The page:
Matteson and McGinnis shared an ambition for making money. By the time Matteson, a New Yorker, reached Illinois in 1834 with his wife, nee Mary Fish -- a relative of the celebrated New York politician Hamilton Fish, Matteson was wealthier than when he left. He had stocked his wagon with a large supply of shoes and boots and sold them to pioneers along the way to Illinois. In Joliet, where he and his family settled in 1849, he started the successful Matteson Woolen Mills, opened a mercantile business and founded the Merchants and Drovers Bank, the first onc in the city. Daughter Clara recalled he grew "independently well off" in canal and rail contracting, real estate speculation and banking. He also founded banks in Peoria and Shawneetown.

Matteson in 1856 became the lead investor in McGinnis' "Bank of Quincy," which opened that year on the first floor of the Quincy House at Fourth and Maine streets. City directories show McGinnis was the bank's president during the first two years and cashier afterward. The bank started with capital of $200,000, positioning it well among Quincy's three financial institutions. The two older banks -- Flagg and Savage and Moore and Hollowbush -- fell to the financial contractions during the nation's Panic of 1857 and by 1858 had permanently closed. That left a virtual monopoly for the Bank of Quincy, and for a time it prospered. By 1860, however, it too suspended operations. Scandal, as well as financial maladies, was among the causes.

Shortly after Matteson had taken office as governor, he appointed Josiah McRoberts to the Illinois-Michigan Canal Commission. In 1853, McRoberts asked Matteson to take two wooden boxes and a shoebox of redeemed and unissued canal scrip from Chicago to Springfield for deposit with the state treasurer. The scrip, issued by the commission to buy Illinois bonds that financed the canal's construction, disappeared until 1856. In November, $13,000 in scrip was presented for new state bonds. An additional $93,500 was presented for the same purpose in 1857. In 1859, Jacob Fry, an early canal commissioner, became suspicious when he learned that canal checks were being offered for sale in Springfield. He warned State Treasurer Jesse K. DuBois of possible fraud.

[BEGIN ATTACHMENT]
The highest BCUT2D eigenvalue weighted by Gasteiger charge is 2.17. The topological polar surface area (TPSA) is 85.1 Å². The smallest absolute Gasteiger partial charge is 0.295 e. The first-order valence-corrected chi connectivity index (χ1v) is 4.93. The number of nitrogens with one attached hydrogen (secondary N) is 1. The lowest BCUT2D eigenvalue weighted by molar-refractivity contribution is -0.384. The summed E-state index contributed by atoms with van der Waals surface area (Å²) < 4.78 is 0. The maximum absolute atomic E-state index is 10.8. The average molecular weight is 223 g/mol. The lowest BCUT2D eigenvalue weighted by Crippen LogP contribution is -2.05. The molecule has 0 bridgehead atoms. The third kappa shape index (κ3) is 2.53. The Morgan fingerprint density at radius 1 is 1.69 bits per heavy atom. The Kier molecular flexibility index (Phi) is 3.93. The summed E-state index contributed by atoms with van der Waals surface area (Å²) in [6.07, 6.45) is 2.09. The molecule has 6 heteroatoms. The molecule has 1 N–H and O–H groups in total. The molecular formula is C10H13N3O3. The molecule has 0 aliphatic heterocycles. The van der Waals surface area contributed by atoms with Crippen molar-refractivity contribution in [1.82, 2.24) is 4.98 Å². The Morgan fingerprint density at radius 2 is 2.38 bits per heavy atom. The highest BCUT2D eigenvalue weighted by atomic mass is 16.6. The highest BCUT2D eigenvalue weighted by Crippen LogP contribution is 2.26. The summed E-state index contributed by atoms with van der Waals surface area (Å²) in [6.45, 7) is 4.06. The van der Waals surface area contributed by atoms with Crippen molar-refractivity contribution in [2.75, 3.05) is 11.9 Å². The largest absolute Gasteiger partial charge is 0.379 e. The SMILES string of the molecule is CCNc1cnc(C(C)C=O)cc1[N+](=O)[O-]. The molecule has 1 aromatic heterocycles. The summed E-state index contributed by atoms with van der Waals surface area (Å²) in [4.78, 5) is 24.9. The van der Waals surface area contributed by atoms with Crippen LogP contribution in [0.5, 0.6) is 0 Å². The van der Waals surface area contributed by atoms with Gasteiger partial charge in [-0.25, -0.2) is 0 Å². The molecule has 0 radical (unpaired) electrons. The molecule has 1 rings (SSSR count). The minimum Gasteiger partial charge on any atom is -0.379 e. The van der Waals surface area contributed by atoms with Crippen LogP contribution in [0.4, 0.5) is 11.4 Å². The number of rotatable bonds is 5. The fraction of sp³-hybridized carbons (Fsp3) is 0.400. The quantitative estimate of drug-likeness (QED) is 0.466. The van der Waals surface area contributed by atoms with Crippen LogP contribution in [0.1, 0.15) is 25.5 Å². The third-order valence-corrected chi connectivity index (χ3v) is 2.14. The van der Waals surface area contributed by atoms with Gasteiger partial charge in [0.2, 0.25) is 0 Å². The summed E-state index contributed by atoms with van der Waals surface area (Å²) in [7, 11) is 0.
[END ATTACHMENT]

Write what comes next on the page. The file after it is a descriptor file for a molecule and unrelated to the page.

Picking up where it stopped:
Shock swept the state when it was revealed that former Gov. Matteson had been redeeming the scrip. By the time the matter became public, he had exchanged $223,182.66 in scrip for bonds. There followed investigations by the Legislature, a three-member special commission that included Quincy lawyer Orville Browning, and a Sangamon County grand jury. Despite overwhelming evidence, Matteson escaped charges. He acknowledged having acquired and cashing the scrip but denied wrongdoing. He said he could not remember the name of the seller. Matteson said he would pay the state back just to preserve his reputation.